The talk was all tech at the Restaurants of the Future panel at the virtual Food On Demand Conference. But Editor Tom Kaiser ended with a “sentimental” question for the panelists. Does all the technology take the human element out of the dining experience?
“Am I getting a little too emotional to be worrying about that sort of thing?” he asked about an experience where you’re picked up by your driverless Uber and whisked to the restaurant where there’s no line, and they already know what you want to eat or drink.
But Ray Reddy, co-founder and CEO of Ritual, wasn’t taking that line. “When we talk about the human experience in food, there’s good experiences and bad experiences. What we want to do is keep the good and get rid of the bad,” he said. “For example, waiting in line is never a good experience, the friction of having to do the rigamarole at the cashier. I think what people enjoy is the human connection with someone.”
Ritual is an order-ahead app that operates in five countries and is used by a few million office workers to access their local coffee, lunch and takeout spots.
Reddy said his coffeeshop clients, in particular, were worried about losing the relationship with the customer. “What they found was, often it was the opposite,” he said. “Ritual has a CRM built into it. You know their name, you know if it’s their first visit or their 50th visit.”
If an employee leaves or a new one arrives, the digital record will carry the relationship forward. “Technology can actually improve the human experience, because there’s context and history and relationships brought to the table,” he said.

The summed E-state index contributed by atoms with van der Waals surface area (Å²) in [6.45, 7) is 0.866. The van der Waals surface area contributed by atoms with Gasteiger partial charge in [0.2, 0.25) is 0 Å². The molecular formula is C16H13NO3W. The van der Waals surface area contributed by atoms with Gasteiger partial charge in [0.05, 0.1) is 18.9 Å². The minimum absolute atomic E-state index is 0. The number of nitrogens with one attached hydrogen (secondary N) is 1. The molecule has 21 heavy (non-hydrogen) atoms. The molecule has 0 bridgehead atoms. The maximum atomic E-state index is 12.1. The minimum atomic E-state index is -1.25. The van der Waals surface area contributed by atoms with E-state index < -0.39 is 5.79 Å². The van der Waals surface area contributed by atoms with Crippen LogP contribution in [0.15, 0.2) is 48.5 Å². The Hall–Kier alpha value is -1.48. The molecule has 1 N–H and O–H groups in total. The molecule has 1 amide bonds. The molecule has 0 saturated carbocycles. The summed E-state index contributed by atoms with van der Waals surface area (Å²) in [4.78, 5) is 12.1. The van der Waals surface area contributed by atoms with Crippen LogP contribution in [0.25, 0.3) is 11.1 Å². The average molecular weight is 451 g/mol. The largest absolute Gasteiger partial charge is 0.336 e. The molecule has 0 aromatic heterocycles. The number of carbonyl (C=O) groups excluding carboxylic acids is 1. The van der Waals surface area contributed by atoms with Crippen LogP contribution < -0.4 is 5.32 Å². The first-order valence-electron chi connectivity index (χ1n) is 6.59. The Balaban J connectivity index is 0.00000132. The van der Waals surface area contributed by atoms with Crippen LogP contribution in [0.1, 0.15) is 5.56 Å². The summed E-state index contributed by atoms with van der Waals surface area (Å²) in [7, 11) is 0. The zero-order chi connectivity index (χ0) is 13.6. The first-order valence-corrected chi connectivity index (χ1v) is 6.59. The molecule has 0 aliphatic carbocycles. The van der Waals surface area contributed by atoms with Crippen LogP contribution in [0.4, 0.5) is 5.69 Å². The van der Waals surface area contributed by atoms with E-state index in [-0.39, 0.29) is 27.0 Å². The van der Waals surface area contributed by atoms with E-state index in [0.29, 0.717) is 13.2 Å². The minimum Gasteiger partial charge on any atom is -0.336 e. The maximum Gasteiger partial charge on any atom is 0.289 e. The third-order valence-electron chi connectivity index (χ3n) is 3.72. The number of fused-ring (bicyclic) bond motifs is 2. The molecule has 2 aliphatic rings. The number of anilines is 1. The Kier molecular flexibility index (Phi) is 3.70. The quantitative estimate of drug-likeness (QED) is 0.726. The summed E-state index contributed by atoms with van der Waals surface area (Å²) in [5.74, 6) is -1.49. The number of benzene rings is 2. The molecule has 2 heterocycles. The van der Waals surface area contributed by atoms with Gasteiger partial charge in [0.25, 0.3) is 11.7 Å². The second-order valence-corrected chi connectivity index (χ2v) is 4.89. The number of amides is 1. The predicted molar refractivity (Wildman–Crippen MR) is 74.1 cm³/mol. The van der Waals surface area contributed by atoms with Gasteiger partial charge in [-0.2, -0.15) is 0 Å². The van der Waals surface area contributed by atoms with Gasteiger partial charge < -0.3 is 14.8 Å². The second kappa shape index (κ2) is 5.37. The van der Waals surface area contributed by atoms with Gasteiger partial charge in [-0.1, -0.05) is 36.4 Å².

Michael Manion, founder and CEO of Kitchen Podular, builds ghost kitchens, some with rooftop patios for these social distancing times, that service delivery-only customers. “We were always hitting singles and doubles and building for QSR brands,” he said, until COVID-19 hit and dine-in stopped in mid-March. “Everybody saw what they could make from delivery. They went to the hub-and-spoke model, with one main location and then small ghost kitchens
He thinks the human element is still key. “I think we build for the experience. You still need to have that aura, and you still need to create that so it’s fun cooking the food and it tastes good when it goes to the customer,” he said.
Sterling Douglass, co-founder and CEO of Chowly, a point-of-sale integration company, said investments are now flowing to technology that’s necessary rather than gee-whiz.
“In the past we saw hundreds of millions of dollars going to pizza-making robots,” which he said are “good for press releases” but didn’t really do much for restaurants. “So you saw the whole community step up. You saw different ways to do stored value and pre-paid value to restaurants to get through the shutdowns. You saw that focus shift, and it wasn’t for sales tactics, it was for making restaurants’ lives easier, and that was a shift that we were delighted to see.”
Corey Manicone, co-founder and CEO of Zuul Kitchens, a ghost-kitchen operator in New York City, said COVID-19 has sped up what he believed would be a five to 10-year process. “I thought the industry was inevitably going to be very delivery-focused, and I think a once-in-a-century global pandemic is only going to expedite that in a big way. It’s going to allow the public to be comfortable with delivery, which may not have been comfortable prior to.”
Mike Fogarty, founder and CEO of Choice Market, a combination convenience store/fast-casual restaurant/high-end grocer, said his stores have customer service reps on the floor to assist shoppers. “For us, we’re leveraging the tech not necessarily for an efficiency perspective, but for the customer experience,” he said. “If every restaurant becomes this cold, dark human-less place…for us, we want to keep that connection.
“I firmly believe that that personal connection is still paramount,” he said.